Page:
Belfast Telegraph

Freemasons claim they were 'gagged' in row over Belfast Masonic hall - High Court

Father and son Stewart and Brian Hood brought legal proceedings to the High Court after a dispute within the Antrim lodge

Masonic rules were not properly followed in the suspension of a father and son from the order, the High Court heard today.

A judge was told of alleged procedural breaches in the action taken against Stewart and Brian Hood following a disputed proposal to sell the body's Belfast city centre headquarters.

The Hoods, who run an electrical, plumbing and heating contractor business, were suspended on a charge of "unmasonic conduct".

They are seeking to have the sanction declared void which could then see them reinstated at their lodge in Templepatrick, Co Antrim.

Disciplinary action to suspend the Hoods was first taken in 2009.

But they argue that rather than going to the Dublin-based Grand Lodge of Masons in Ireland, the matter should have been dealt with at provincial level in Antrim.

Brian Hood, who brought the case along with his father, claimed in court he was "effectively gagged" after forming part of a retention team which put forward an alternative to selling the Masonic hall in central Belfast.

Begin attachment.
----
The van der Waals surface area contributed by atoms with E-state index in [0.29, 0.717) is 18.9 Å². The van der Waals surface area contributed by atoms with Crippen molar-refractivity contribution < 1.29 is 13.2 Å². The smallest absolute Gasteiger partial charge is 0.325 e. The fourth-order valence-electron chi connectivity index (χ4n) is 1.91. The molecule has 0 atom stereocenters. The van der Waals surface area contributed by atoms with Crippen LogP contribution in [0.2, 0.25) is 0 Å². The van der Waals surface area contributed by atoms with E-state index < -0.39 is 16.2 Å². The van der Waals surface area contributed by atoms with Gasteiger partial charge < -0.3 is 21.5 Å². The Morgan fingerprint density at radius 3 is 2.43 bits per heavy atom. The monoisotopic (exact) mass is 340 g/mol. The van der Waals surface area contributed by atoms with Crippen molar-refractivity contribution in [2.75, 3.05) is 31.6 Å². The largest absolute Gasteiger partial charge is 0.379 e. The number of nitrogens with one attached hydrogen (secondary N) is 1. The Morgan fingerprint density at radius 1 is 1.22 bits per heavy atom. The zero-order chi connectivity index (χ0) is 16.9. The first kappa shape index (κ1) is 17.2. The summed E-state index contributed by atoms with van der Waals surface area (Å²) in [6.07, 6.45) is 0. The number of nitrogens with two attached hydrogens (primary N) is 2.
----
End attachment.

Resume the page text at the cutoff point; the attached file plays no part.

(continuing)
The building, on Rosemary Street, features a mural by renowned Irish artist John Luke.

Mr Hood, 48, told the court how he had been a member of the Masons from the age of 21, drawing "great comradeship" from an order which would provide security for his family in the event of any illness or death.

He claimed, however, that a dispute then developed between the retention team and others in the Provincial Grand Lodge of Antrim.

It was allegedly based on a board of general purpose deciding to endorse the alternative to selling off the Rosemary Street headquarters.

"The Provincial Grand Master said we were not to give a report, we were effectively gagged and from that point on things went from bad to worse," Mr Hood told the court.

Questioned by his barrister Mark Orr QC, he said seven members of the Provincial Grand Lodge were involved in the unmasonic conduct charge.

Mr Hood attended a disciplinary hearing in Dublin but claimed it was the wrong forum.

"The charges should have been heard under the Provincial Grand Lodge Board of General Purpose in Antrim," he said.

With a rehearing established last year, Mr Justice Weatherup was told an investigation into the alleged conduct is ongoing.

Although anyone no longer suspended is regarded as being of "good masonic standing" they would still have to apply again for membership.

Grand Secretary of Masons in Ireland, Barry Lyons, also gave evidence during the hearing.

He told Patrick Good QC, appearing for the respondents in the case, that a decision to process the charges was taken after consultation.

Mr Lyons added that the action was in response to "disharmony" within the organisation's Antrim province.

Judgment in the case was reserved.

 

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